Festival of Science encourages new interests

Science National Honor Society ran the Festival of Science with many interesting demonstrations.


The Science National Honor Society (SNHS) and Wiregrass Ranch held a Festival of Science to encourage more students to take interest in science and show how intriguing it can be. The Festival of Science was held Friday, February 23 during 4th through 7th period in the courtyard at the front of the school.

Senior and President of SNHS, Patrick Sullivan talked about his inspiration for this fair.

“Last year when they had the Earth Day fair, I wanted to do something similar, but with science,” Sullivan said. “This year, I’ve also been trying to do more activities and events with SNHS, so I wanted to do a big event that got students, especially those not in advanced science classes, into science as well as incorporating something fun for our members.”

Physics students doing an experiment with magnets.

The Festival of Science was split into four different categories: chemistry, biology, physics, and other, which included sciences such as computer science, marine science, and environmental science. Each group had a number of demonstrations they created that related to their field of science.

The physics group had many  demonstrations involving magnets and weight distributions. Chemistry students did experiments with elephant toothpaste and biology students brought out termites that would follow a line drawn on a paper. Other sciences included experiments such as a poker program coded by AP Computer Science students, an oil clean-up experiment, and the “chock cycle” (the rock cycle made out of chocolate).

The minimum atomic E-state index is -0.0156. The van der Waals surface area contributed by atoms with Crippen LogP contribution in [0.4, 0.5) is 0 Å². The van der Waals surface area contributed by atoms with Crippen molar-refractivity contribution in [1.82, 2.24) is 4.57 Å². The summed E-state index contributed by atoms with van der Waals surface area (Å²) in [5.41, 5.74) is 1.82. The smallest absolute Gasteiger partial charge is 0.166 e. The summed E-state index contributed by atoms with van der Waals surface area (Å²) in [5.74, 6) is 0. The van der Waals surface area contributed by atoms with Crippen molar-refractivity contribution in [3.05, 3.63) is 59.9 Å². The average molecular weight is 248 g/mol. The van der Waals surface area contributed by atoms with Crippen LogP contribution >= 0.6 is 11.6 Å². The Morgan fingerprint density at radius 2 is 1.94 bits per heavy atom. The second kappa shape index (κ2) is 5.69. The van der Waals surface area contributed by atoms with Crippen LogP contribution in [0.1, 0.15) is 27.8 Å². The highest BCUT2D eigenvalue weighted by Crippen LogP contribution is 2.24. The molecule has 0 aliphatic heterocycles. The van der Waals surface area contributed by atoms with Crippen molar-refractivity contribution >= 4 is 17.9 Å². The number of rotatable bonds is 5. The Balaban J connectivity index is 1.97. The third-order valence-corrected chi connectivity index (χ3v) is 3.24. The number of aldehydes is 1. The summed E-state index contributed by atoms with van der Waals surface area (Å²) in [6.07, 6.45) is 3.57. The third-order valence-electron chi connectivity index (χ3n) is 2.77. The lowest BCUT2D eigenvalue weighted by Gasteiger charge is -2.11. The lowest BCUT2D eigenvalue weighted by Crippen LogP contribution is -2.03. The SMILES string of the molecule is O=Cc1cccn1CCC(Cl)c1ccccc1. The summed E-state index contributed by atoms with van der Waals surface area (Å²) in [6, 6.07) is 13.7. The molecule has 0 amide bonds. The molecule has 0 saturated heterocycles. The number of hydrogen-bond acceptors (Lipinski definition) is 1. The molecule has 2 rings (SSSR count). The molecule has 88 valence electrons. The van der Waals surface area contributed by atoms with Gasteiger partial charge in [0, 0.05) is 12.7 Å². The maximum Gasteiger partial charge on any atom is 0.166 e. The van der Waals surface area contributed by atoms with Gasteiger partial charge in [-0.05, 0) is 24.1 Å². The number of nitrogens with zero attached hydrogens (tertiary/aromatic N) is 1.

Senior Marissa Conner, who attended the festival, talked about her favorite demonstration.

“I really enjoyed the computer science poker demo because of the real world applications, and it was also interesting how they programmed and coded 4 random decks of cards,” Conner said.

Students playing with the chemistry experiment.

SNHS sponsor Mr. Charneske hopes that the Festival of Science got more students interested in science.

“The goal is to get more students interested in science, and into different fields of science they maybe haven’t considered before. We have a lot of cool physics demonstrations this year that I think many kids found fascinating,” Charneske explained.

With the turnout this year, SNHS hopes this event becomes a tradition and continues to be offered to students.

Do you think SNHS should continue to hold the Festival of Science?

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